"Great. You should live blog the Top Chef finale."

"Er? Nah. I don't live blog. This isn't a political debate, it's a reality show."

"I read somewhere it's great exercise of sorts for the blogger looking to either get back into or get into the blogging experience. Just please don't make it a habit."

I can't imagine being the person who live blogs regularly. Award shows, sports events, political's typing, not writing, and I still like to operate under the possible delusion that what I put up here on Trapper Jenn is quality writing. More often than not. So I may suck at this.

10:00 PM Oh shit, it's an audience. I thought we wouldn't have to deal with clappers till after the episode. For those unaware, the winner of this season will be announced live. I hope Hung loses and throws a chair bigger than himself at the ground.

10:01 God I hope Andy Cohen isn't at the reveal/reunion. I know, it's foolish to anticipate the Bravo honcho being anywhere else, but I seriously cannot stand him.

10:02 Chefs are getting ready in the bathroom. Casey is breathless and Hung is shirtless. How many viewers want it the other way around?

10:04 Casey still can't breathe. Stupid altitude.

10:05 Picking from the proteins/produce table, the chefs taste several items. Hung lamentably has not bitten into a Scotch Bonnet. Nice call on cooking duck, asshole. Ducks are for enjoying and taking pictures of, not eating. Way to confirm once and for all your utter lack of soul. Dale is mad 'cause the other two are doing prawns, kthx.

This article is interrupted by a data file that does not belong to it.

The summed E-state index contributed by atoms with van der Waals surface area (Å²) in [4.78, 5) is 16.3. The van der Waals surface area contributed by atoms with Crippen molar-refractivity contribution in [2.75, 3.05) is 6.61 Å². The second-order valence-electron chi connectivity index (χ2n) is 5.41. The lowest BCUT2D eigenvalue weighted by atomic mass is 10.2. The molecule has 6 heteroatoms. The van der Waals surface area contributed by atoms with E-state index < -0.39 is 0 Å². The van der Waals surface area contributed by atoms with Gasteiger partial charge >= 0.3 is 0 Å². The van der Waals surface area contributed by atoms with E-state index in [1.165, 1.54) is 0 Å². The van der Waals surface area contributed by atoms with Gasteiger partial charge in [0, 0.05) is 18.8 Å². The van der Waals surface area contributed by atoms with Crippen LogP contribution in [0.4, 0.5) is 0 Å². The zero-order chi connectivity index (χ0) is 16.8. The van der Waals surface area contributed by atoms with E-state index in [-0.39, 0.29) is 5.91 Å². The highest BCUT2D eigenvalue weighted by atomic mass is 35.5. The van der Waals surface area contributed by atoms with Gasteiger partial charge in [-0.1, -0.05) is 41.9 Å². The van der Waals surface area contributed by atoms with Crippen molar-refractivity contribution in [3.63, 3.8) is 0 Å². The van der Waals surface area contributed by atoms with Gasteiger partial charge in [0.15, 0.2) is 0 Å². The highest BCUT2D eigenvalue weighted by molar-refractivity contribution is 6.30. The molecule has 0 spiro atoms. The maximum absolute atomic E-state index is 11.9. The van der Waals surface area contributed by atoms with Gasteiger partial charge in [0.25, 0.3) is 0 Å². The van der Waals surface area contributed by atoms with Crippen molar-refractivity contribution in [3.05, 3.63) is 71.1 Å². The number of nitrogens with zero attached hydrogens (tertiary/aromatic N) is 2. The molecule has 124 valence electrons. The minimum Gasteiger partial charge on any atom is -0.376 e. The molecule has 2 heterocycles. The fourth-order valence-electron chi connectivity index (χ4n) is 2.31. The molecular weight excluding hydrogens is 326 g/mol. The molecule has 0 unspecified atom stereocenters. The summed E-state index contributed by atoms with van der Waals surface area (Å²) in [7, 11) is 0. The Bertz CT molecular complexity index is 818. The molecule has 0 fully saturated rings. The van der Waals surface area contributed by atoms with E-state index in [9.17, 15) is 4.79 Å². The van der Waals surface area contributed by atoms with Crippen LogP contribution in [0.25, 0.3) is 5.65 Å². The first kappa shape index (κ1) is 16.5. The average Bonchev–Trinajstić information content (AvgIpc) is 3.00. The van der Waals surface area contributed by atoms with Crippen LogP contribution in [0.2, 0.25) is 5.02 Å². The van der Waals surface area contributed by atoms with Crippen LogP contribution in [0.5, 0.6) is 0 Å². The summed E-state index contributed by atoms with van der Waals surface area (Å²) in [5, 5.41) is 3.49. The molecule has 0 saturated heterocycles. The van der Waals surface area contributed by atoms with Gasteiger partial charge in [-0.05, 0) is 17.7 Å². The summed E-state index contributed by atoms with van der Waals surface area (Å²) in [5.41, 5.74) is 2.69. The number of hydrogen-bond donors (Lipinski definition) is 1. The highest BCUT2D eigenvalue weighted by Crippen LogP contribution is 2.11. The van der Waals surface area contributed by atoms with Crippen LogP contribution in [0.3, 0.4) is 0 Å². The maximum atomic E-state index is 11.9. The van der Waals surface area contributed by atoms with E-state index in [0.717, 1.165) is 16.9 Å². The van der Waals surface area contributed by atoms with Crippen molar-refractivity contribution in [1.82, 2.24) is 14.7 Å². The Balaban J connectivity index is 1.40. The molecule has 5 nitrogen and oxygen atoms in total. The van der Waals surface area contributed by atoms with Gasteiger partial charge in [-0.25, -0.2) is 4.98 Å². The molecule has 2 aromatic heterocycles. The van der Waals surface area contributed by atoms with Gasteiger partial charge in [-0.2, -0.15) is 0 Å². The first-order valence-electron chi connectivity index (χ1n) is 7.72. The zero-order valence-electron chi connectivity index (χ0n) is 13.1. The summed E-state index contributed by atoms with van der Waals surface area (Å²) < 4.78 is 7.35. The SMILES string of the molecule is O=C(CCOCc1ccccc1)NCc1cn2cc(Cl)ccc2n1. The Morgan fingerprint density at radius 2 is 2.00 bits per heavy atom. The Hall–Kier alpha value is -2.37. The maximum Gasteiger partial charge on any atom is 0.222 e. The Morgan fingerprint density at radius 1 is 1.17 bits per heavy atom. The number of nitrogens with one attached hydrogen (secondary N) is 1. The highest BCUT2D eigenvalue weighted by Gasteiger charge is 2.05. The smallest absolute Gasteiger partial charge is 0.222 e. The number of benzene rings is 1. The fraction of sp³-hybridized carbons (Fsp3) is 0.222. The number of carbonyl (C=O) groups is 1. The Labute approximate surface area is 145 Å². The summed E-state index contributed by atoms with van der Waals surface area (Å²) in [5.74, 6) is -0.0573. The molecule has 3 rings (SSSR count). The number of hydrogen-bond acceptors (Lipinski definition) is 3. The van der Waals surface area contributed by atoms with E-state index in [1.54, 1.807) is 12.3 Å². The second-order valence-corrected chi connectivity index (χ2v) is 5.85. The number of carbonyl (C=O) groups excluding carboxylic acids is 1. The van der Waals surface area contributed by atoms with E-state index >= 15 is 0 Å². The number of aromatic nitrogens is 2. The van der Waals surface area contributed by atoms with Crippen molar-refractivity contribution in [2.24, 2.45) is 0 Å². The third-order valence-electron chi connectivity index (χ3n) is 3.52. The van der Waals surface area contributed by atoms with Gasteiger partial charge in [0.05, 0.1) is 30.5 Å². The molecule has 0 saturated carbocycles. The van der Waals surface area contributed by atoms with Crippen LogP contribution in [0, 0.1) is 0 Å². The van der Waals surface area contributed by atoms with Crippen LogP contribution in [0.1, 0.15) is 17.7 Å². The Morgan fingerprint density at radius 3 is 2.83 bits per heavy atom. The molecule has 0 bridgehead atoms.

10:08 Holy shit, Rocco DiSpirito is Hung's sous chef. That motherfucker just walked out like a vision in white with an ego the size of a whale glowing from his magnificent chefly form. The greatest testament to the beauty of Aspen is that you could not even make out one bit of evidence re: the endless injections his face has undergone. Casey gets Michelle Bernstein and Dale, Todd English. Great twist. Interesting that Hung seems to think of the season, the bottom chefs were Micah, Clay and Howie. I would say he's not far off. At least none of them made placenta pesto like your boy Tre!

10:15 Oh the reunion is next week. "Chefs Gone Wild". Which means only one thing: Howie and Joey canoodling like two platypuses in love.

10:17 Rocco understands that Hung has a flavor.

10:19 Cameraman in the shot! Check for it on any of the 34 times this episode will be run this month. All those speedy knives...did I ever tell you about the time I sliced my left thumb on a meat slicer? Yeah, when I worked at the Woodpoint Bar and Grill. That's what happens when one places finishing the job at hand because you have a ride waiting outside on a higher priority than safety and common sense. That's such a key thing to know about a person, if they have physical scars, how many, and the backstories. Nose scar tales are almost always the best ones.

10:24 Reserving any and all judgments until I see the dishes. Though, the pork belly (Casey) and duck (Hung) might be the downfall of either.